There’s nothing worse than an error message; it’s like an electronic flat tire. Your Internet activity comes to a screeching halt and your computer freezes. So, you then click the “x,” but the “x” won’t click. Then you press the “esc” key that had a good run in the 90’s, but it just doesn’t really do anything anymore (but it’s still worth a shot). You then press the ctrl+alt+delete, using three of your fingers that should never be forced to work in concert. If that doesn’t work, you hold the round button on the computer machine for ten seconds until the light goes off. If that, too, fails, you buy a new computer.
We can all agree that the error message is one of the worst first world problems one can experience. Reportedly, Verizon is litigious and unhappy that Netflix has attempted to link Verizon to this unpleasant experience in the minds of Netflix customers. Apparently, whenever there is an interruption in a Netflix video that is playing on Verizon’s network, Netflix displays an error message that essentially blames the error on Verizon. Verizon is not appreciative of this association. Things have apparently escalated to the point that Verizon has fired the first snail mail shot over the bow and threatened to sue if Netflix does not cease and desist.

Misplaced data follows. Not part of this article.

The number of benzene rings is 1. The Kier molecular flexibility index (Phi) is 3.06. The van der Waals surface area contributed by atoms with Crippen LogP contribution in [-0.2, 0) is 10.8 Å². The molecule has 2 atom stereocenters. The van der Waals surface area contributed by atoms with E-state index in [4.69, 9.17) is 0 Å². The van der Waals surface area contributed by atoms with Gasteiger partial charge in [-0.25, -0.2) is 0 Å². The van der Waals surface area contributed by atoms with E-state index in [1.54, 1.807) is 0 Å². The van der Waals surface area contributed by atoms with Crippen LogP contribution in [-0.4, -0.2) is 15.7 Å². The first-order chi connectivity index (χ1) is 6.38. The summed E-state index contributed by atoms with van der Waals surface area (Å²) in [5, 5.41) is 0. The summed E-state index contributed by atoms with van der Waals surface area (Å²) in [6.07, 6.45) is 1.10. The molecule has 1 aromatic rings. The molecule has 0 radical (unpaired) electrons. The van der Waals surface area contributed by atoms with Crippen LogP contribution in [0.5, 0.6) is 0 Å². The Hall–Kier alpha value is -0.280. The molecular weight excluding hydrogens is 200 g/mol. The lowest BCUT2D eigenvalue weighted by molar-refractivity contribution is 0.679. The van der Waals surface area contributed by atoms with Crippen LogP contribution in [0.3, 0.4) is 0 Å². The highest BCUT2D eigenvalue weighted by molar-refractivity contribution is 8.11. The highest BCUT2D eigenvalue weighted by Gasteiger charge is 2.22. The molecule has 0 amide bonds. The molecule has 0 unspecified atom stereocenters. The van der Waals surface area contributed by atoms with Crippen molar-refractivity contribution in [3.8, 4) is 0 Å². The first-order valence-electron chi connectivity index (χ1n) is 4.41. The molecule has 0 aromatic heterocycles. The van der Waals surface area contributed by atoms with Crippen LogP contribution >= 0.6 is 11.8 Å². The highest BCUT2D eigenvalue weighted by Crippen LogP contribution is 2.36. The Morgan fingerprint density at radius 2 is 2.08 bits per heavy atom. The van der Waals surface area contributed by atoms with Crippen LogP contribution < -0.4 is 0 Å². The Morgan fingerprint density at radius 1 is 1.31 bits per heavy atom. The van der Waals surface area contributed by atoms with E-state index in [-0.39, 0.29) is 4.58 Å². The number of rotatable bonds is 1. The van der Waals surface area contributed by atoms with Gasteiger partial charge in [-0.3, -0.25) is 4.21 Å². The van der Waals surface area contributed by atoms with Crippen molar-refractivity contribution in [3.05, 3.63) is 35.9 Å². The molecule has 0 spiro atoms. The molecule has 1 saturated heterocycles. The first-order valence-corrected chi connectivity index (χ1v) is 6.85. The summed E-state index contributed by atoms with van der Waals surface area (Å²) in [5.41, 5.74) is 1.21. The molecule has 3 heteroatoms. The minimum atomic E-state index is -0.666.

We at Abnormal Use do not pretend to understand the series of tubes in enough detail to weigh in on who is to blame in this spat over streaming Internet entertainment, but we will say that we do not endorse the erroneous messaging of error messages. But we await the litigation thereof.